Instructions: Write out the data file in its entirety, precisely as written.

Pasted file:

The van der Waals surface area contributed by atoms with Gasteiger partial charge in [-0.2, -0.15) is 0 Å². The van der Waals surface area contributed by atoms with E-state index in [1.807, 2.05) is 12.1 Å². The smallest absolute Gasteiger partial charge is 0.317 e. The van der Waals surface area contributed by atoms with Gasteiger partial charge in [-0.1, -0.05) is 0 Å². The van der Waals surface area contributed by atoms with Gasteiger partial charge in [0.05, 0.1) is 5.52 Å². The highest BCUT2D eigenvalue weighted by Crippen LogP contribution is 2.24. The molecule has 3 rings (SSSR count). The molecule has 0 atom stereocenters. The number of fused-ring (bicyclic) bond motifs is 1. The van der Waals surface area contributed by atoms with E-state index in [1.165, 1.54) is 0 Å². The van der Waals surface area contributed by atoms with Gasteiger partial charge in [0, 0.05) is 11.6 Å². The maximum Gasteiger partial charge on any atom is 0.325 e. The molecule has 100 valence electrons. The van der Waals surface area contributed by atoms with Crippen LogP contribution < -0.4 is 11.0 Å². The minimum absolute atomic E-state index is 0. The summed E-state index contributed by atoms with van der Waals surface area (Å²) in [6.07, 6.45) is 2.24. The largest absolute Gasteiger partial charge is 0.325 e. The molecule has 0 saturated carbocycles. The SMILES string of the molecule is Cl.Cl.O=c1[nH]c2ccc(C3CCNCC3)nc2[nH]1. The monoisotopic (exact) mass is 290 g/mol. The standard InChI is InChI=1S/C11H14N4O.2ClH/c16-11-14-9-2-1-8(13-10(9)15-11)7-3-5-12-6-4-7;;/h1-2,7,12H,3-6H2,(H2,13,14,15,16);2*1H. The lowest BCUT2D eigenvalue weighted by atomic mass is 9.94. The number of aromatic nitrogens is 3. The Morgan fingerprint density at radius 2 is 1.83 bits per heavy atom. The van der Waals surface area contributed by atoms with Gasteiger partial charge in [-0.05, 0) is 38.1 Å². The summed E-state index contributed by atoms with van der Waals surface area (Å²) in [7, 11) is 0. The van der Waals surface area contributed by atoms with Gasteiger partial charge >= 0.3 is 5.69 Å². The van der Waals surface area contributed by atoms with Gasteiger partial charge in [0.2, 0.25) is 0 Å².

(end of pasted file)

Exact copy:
The van der Waals surface area contributed by atoms with Gasteiger partial charge in [-0.2, -0.15) is 0 Å². The van der Waals surface area contributed by atoms with E-state index in [1.807, 2.05) is 12.1 Å². The smallest absolute Gasteiger partial charge is 0.317 e. The van der Waals surface area contributed by atoms with Gasteiger partial charge in [-0.1, -0.05) is 0 Å². The van der Waals surface area contributed by atoms with Gasteiger partial charge in [0.05, 0.1) is 5.52 Å². The highest BCUT2D eigenvalue weighted by Crippen LogP contribution is 2.24. The molecule has 3 rings (SSSR count). The molecule has 0 atom stereocenters. The number of fused-ring (bicyclic) bond motifs is 1. The van der Waals surface area contributed by atoms with E-state index in [1.165, 1.54) is 0 Å². The van der Waals surface area contributed by atoms with Gasteiger partial charge in [0, 0.05) is 11.6 Å². The maximum Gasteiger partial charge on any atom is 0.325 e. The molecule has 100 valence electrons. The van der Waals surface area contributed by atoms with Crippen LogP contribution < -0.4 is 11.0 Å². The minimum absolute atomic E-state index is 0. The summed E-state index contributed by atoms with van der Waals surface area (Å²) in [6.07, 6.45) is 2.24. The largest absolute Gasteiger partial charge is 0.325 e. The molecule has 0 saturated carbocycles. The SMILES string of the molecule is Cl.Cl.O=c1[nH]c2ccc(C3CCNCC3)nc2[nH]1. The monoisotopic (exact) mass is 290 g/mol. The standard InChI is InChI=1S/C11H14N4O.2ClH/c16-11-14-9-2-1-8(13-10(9)15-11)7-3-5-12-6-4-7;;/h1-2,7,12H,3-6H2,(H2,13,14,15,16);2*1H. The lowest BCUT2D eigenvalue weighted by atomic mass is 9.94. The number of aromatic nitrogens is 3. The Morgan fingerprint density at radius 2 is 1.83 bits per heavy atom. The van der Waals surface area contributed by atoms with Gasteiger partial charge in [-0.05, 0) is 38.1 Å². The summed E-state index contributed by atoms with van der Waals surface area (Å²) in [7, 11) is 0. The van der Waals surface area contributed by atoms with Gasteiger partial charge >= 0.3 is 5.69 Å². The van der Waals surface area contributed by atoms with Gasteiger partial charge in [0.2, 0.25) is 0 Å².